Weakening Japanese Yen fuels U.S. pork price concerns

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Japan dominates U.S. pork trade, but will a weakening Japanese Yen make it difficult for the U.S. pork industry to return to profitability later this year?

According the Daily Livestock Report, Japan consumers love U.S. pork. The country made up nearly one-third of all U.S. pork exports last year, accounting for $2 billion. However, since November, the value of the Japanese Yen against the U.S. Dollar has taken a nose dive. This drop won’t be quickly rectified.

Instead, the Daily Livestock Report suggests that “it reflects a dramatic change in the stance of the Japanese Central Bank and the Japanese government. Japan is expected to become much more activist in its monetary policy, printing more Yen and embarking on easy money policies similar to those in the US, Europe and Britain.”

“The danger for US competitiveness in the meat trade is how other commodity exporting countries will respond to this change in Japanese policy,” the report continues.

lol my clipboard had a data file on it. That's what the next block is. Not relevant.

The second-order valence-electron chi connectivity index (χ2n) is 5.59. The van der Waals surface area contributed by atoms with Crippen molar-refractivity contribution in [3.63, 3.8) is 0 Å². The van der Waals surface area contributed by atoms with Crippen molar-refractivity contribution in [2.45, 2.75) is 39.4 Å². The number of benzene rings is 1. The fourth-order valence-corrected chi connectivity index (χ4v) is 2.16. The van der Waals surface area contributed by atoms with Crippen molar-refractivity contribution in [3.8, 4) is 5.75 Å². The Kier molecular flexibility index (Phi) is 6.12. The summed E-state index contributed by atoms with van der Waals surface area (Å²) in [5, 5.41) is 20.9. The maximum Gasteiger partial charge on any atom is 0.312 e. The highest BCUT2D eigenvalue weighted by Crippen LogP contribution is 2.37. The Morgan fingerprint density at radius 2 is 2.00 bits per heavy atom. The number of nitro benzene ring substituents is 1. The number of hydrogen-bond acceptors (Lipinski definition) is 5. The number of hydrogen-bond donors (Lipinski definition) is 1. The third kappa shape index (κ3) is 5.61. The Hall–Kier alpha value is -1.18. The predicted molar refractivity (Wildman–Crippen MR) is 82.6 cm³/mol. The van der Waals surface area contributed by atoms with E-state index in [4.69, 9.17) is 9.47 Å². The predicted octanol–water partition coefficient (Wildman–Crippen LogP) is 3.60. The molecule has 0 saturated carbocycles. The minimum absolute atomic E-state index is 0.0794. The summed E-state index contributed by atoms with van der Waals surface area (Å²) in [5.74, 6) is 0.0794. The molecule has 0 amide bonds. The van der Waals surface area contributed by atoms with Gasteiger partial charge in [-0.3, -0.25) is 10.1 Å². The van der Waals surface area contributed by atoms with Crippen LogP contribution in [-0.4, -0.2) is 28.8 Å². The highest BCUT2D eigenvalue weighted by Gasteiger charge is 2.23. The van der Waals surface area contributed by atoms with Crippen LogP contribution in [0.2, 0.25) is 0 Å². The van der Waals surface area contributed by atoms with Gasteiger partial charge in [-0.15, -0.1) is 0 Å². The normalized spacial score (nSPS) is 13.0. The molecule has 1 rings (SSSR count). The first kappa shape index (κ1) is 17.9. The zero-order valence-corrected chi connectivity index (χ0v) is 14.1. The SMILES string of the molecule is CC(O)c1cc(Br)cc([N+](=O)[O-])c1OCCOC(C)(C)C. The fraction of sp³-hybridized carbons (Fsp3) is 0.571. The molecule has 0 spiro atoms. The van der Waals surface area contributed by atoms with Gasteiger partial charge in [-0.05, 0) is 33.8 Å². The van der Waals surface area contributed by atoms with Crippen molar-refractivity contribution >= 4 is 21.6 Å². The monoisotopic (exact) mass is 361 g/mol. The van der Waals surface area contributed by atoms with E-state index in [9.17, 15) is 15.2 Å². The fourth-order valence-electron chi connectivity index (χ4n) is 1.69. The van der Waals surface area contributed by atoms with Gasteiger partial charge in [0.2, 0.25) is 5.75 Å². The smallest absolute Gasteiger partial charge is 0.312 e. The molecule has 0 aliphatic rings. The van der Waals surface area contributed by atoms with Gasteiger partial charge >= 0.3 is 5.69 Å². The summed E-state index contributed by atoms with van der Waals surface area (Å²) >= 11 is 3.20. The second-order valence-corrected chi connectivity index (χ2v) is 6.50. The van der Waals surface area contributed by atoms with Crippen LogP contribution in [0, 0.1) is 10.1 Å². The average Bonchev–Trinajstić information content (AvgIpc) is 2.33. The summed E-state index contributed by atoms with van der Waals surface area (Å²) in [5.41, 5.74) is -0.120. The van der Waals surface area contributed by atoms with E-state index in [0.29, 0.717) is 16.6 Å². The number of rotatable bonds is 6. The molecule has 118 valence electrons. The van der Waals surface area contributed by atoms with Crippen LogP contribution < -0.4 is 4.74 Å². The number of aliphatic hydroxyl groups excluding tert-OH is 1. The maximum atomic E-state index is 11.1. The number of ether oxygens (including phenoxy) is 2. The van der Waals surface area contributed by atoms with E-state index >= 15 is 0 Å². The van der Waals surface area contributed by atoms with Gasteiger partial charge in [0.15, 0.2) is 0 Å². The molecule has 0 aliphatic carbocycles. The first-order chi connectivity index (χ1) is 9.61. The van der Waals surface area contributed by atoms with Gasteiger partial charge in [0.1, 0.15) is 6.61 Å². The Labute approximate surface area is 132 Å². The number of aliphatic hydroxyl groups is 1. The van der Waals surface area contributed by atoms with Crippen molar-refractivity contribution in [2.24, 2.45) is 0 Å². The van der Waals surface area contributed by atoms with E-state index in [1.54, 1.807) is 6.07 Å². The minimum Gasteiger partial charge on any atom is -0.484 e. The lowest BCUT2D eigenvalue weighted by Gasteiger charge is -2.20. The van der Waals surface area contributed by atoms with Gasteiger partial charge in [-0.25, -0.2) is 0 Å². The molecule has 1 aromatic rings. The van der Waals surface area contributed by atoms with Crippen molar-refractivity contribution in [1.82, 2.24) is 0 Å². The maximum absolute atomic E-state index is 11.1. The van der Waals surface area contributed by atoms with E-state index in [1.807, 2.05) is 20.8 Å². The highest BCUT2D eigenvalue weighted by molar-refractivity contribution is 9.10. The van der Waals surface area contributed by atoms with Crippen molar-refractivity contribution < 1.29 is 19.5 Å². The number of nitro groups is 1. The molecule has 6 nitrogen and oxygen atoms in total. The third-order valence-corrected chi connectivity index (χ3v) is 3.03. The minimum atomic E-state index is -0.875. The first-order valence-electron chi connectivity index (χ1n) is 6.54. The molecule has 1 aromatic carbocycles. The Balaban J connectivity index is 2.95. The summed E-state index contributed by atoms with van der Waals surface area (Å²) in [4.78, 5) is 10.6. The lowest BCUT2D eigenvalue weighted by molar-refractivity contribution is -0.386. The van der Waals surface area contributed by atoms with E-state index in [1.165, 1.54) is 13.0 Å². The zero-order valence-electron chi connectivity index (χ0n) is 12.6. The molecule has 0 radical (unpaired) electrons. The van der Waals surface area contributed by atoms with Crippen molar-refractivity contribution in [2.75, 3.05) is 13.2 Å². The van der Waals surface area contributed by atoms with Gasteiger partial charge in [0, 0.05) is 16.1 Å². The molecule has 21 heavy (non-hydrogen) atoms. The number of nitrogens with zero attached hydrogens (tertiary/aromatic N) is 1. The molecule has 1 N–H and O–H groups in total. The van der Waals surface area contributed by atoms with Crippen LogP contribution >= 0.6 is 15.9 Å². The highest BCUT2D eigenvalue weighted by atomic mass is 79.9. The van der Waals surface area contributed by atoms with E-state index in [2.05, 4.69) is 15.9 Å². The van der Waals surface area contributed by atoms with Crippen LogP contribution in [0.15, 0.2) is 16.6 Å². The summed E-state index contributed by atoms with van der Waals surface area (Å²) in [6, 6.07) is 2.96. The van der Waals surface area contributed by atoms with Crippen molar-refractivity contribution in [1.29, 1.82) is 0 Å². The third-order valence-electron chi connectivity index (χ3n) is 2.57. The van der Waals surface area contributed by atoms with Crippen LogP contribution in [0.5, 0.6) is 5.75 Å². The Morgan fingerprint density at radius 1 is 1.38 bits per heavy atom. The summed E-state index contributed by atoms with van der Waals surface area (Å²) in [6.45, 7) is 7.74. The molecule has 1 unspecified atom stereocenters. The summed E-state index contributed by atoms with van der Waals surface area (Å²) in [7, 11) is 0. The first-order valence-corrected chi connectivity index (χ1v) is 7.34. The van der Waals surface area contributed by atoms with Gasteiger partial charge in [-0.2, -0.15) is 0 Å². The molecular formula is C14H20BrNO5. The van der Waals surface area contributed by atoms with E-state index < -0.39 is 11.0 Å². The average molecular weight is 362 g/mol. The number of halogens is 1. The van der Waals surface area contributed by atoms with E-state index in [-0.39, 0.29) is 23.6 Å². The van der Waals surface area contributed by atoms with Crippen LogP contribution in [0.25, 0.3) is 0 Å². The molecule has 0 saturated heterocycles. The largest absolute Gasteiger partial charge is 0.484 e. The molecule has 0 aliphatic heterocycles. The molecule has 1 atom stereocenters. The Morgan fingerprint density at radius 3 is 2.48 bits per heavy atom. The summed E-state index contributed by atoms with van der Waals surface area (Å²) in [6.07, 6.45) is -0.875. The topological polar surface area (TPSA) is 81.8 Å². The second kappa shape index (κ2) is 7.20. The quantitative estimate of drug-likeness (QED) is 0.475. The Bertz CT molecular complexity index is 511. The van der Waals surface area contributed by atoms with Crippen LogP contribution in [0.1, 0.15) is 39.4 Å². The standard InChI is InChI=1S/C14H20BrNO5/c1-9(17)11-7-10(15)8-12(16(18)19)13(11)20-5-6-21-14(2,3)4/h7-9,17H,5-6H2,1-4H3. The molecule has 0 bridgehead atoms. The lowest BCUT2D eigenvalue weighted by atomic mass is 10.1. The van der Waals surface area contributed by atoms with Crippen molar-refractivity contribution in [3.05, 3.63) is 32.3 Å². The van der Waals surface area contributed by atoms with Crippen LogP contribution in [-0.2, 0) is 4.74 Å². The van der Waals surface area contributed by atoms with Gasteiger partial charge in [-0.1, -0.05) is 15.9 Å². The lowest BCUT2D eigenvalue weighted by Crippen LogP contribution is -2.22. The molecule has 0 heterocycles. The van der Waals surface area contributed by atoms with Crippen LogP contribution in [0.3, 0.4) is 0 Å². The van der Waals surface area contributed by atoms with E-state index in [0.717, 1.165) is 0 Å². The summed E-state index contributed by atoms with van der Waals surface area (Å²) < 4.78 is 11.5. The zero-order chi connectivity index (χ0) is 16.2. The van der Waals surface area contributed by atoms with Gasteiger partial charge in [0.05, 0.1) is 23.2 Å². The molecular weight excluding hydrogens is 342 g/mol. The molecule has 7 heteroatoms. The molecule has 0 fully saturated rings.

Click here to read the full report.

In his recent Weekly Outlook, Purdue University Extension Economist Chris Hurt expanded on potential demand issues facing U.S. pork as the Yen continues to struggle.

“Adding to worries about the ability to sell pork into the world market is the on-going decline of the buying power of the Japanese yen, which has dropped by 12 percent in 2013 and by 16 percent since last October,” Hurt wrote. “Japan is the largest U.S. pork buyer, purchasing six percent of U.S. production volume in 2012. A decline in the yen makes U.S. pork prices higher in Japan by a similar percentage.”

Overall, Hurt warns that the pork industry “may not return to profitability in the spring.” See, “Spring Pork Price Recovery Threatened.”



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